Fascinating book that puts a different perspective on life and religion. Adds depth to the Bible and some of its symbolisms and philosophies. Has made me think of life and the life after death and has made me really aware of the precious things in life.
  • Valutazione: 5 su 5 stelle
    5/5
    I find this among the most amazing works I've ever read--despite that the work is essentially Christian Allegory and I'm an atheist. First and foremost for its structure. Recently I read Moby Dick and though it had powerful passages I found it self-indulgent and bloated and devoutly wished an editor had taken a hatchet to the numerous digressions. There is no such thing as digressions in Dante. I don't think I've ever read a more carefully crafted work. We visit three realms in three Canticas (Hell, Purgatory and Heaven) each of 33 cantos and in a terza rima verse in a triple rhyme scheme. Nothing is incidental or left to chance here. That's not where the structure ends either. Hell has nine levels, Purgatory has seven terraces on its mountain and Heaven nine celestial spheres (so, yes, there is a Seventh Heaven!) All in all, this is an imaginary landscape worthy of Tolkien or Pratchett, both in large ways and small details. I found it fitting how Dante tied both sins and virtues to love--a sin was love misdirected or applied, and the lower you go in hell, the less love there is involved, until at the lowest reaches you find Satan and traitors encased in a lake of ice. Then there are all the striking phrases, plays of ideas and gorgeous imagery that comes through despite translations. This might be Christian Allegory, but unlike say John Bunyan's Pilgrim's Progress it's far from dry or tedious and is full of real life contemporaries of Dante and historical figures. There are also Dante's guides here. His Virgil is wonderful--and the perfect choice. The great Latin poet of the Aeneid leading the great Italian poet who made his Tuscan dialect the standard with his poetry. Well, guide through Hell and Purgatory until he changes places with Beatrice. Which reminds me of that old joke--Heaven for the climate--Hell for the company.And certainly Hell is what stays most vividly in my mind. I remember still loving the Purgatorio--it's the most human and relatable somehow of the poems and Paradise has its beauties. But I remember the people of Hell best. There's Virgil of course, who must remain in limbo for eternity because he wasn't a Christian. There's Francesca di Rimini and her lover, for their adultery forever condemned to be flung about in an eternal wind so that even Dante pities them. And that, of course, is the flip side of this. Dante's poem embodies the orthodox Roman Catholic Christianity of the 1300s and might give even Christians today pause. Even though I don't count myself a Christian, I get the appeal of hell. In fact, I can remember exactly when I understood it. When once upon a time I felt betrayed, and knew there was no recourse. The person involved would never get their comeuppance upon this Earth. How nice I thought, if there really was a God and a Hell to redress the balance. The virtue of any Hell therefore is justice. These are the words Dante tells us are at hell's entrance.THROUGH ME THE WAY INTO THE SUFFERING CITY,THROUGH ME THE WAY TO THE ETERNAL PAIN,THROUGH ME THE WAY THAT RUNS AMONG THE LOST. JUSTICE URGED ON MY HIGH ARTIFICER;MY MAKER WAS DIVINE AUTHORITY,THE HIGHEST WISDOM, AND THE PRIMAL LOVE. BEFORE ME NOTHING BUT ETERNAL THINGSWERE MADE, AND I ENDURE ETERNALLY.ABANDON EVERY HOPE, WHO ENTER HERE.It's hard to see Dante's vision matching the orthodox doctrine as just however, even when I might agree a particular transgression deserves punishment. Never mind the virtuous and good in limbo because they weren't Christians or unbaptized or in hell because they committed suicide or were homosexual. And poor Cassio and Brutus, condemned to the lowest circle because they conspired to kill a tyrant who was destroying their republic. My biggest problem with hell is that it is eternal. Take all the worst tyrants who murdered millions, make them suffer not only the length of the lifetimes of their victims but all the years they might have had, I doubt if you add it up it comes to the age of the Earth--never mind eternity. Justice taken to extremes is not justice--it's vindictiveness and sadism. Something impossible for me to equate with "the primal love." Yet I loved this work so much upon my first read (I read the Dorothy Sayers translation) I went out and bought two other versions. One by Allen Mandelbaum (primarily because it was a dual language book with the Italian on one page facing the English translation) and a hardcover version translated by Charles Eliot Norton. Finally, before writing up my review and inspired by Matthew Pearl's The Dante Club, I got reacquainted by finding Longfellow's translation online. Of all of them, I greatly prefer Mandelbaum's translation. The others try to keep the rhyming and rhythm of the original and this means a sometimes tortured syntax and use of archaic words and the result is forced and often obscure, making the work much harder to read than it should be.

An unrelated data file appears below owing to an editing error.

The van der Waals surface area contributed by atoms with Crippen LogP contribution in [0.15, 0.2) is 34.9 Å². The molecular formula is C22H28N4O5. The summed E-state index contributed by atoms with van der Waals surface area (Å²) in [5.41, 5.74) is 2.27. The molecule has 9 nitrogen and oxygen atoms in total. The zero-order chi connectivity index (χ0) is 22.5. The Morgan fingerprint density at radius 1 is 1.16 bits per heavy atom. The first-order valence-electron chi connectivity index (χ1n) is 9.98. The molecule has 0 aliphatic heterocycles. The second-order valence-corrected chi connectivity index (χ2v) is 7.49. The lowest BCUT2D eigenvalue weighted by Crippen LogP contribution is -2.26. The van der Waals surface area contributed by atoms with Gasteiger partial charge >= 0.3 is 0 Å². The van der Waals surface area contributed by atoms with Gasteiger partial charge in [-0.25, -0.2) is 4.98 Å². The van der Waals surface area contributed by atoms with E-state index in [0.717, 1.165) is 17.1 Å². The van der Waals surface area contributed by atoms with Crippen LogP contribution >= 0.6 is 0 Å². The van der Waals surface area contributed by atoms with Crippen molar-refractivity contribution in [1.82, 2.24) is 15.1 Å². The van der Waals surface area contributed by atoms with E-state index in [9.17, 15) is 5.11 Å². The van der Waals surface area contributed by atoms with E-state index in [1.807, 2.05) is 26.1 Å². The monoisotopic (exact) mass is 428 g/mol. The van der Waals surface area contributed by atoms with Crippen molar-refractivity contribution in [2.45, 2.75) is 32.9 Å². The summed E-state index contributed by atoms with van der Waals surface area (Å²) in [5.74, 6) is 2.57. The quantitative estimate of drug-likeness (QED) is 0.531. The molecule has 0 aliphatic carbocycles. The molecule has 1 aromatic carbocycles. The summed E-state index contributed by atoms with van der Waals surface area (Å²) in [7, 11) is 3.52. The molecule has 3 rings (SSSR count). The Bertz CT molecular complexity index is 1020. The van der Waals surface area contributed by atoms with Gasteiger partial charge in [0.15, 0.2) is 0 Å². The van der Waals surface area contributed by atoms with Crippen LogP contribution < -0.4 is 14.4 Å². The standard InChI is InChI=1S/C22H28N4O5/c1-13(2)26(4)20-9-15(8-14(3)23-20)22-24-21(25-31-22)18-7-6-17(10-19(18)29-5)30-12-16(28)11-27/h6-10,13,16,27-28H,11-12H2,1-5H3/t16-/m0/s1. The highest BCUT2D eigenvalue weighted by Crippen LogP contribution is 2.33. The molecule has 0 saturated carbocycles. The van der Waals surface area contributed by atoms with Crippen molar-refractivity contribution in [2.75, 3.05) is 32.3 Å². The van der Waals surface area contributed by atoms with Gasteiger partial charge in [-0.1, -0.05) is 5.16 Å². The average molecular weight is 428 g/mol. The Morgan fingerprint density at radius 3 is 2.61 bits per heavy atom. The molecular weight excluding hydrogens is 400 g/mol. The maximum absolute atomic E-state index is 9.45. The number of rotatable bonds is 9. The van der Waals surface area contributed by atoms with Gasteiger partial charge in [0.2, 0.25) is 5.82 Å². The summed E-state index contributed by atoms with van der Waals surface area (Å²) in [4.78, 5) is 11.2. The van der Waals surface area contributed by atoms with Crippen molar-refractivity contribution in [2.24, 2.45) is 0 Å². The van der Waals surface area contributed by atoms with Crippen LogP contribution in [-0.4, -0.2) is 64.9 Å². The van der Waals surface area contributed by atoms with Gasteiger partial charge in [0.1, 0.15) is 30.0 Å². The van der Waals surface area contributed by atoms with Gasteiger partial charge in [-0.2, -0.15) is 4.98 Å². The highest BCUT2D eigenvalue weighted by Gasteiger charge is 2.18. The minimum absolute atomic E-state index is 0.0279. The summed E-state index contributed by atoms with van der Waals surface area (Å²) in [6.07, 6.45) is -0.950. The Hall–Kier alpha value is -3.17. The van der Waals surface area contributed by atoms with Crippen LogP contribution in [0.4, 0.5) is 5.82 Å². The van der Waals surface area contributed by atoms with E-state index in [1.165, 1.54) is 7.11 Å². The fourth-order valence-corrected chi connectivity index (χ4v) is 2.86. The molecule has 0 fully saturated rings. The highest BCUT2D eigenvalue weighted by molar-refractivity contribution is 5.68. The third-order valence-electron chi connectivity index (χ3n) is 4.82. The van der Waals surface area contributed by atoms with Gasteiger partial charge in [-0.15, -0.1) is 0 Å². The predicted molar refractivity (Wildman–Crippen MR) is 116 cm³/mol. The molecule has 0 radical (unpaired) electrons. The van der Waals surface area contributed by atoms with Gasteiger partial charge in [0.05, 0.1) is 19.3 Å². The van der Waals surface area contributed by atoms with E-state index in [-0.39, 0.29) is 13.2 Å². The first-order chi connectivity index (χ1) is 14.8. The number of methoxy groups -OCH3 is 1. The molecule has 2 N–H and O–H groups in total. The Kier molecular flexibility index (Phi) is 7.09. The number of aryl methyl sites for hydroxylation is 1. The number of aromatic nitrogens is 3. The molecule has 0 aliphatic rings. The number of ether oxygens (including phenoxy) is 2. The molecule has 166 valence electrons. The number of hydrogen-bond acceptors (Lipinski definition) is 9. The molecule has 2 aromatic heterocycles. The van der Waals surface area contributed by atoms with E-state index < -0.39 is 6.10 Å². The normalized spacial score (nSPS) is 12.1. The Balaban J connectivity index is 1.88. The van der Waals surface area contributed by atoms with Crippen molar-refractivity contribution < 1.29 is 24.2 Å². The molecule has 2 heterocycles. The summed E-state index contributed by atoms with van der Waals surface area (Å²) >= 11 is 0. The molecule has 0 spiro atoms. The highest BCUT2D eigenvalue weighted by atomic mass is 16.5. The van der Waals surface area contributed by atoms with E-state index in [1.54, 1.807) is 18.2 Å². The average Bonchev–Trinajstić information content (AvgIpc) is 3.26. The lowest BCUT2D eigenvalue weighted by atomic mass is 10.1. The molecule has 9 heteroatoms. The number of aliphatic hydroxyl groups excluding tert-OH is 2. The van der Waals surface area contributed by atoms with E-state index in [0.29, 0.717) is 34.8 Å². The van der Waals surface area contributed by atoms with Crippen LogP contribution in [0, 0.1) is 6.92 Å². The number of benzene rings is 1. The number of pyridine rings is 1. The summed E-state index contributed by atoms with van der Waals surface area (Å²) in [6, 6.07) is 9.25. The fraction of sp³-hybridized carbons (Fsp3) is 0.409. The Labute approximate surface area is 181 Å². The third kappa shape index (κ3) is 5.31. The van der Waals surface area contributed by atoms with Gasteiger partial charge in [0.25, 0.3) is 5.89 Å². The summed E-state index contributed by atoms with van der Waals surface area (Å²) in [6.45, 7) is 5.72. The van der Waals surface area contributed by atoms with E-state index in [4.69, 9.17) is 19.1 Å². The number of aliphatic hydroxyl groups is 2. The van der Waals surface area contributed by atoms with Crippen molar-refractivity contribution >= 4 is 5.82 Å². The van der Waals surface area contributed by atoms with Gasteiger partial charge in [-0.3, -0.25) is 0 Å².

• Valutazione: 5 su 5 stelle
    5/5
    I loved everything up to the Paradisso portion. I know this is supposed to be the best part of the three but it really wasn't to me. I really thought the first two were absolutely excellent. This is definitely devine!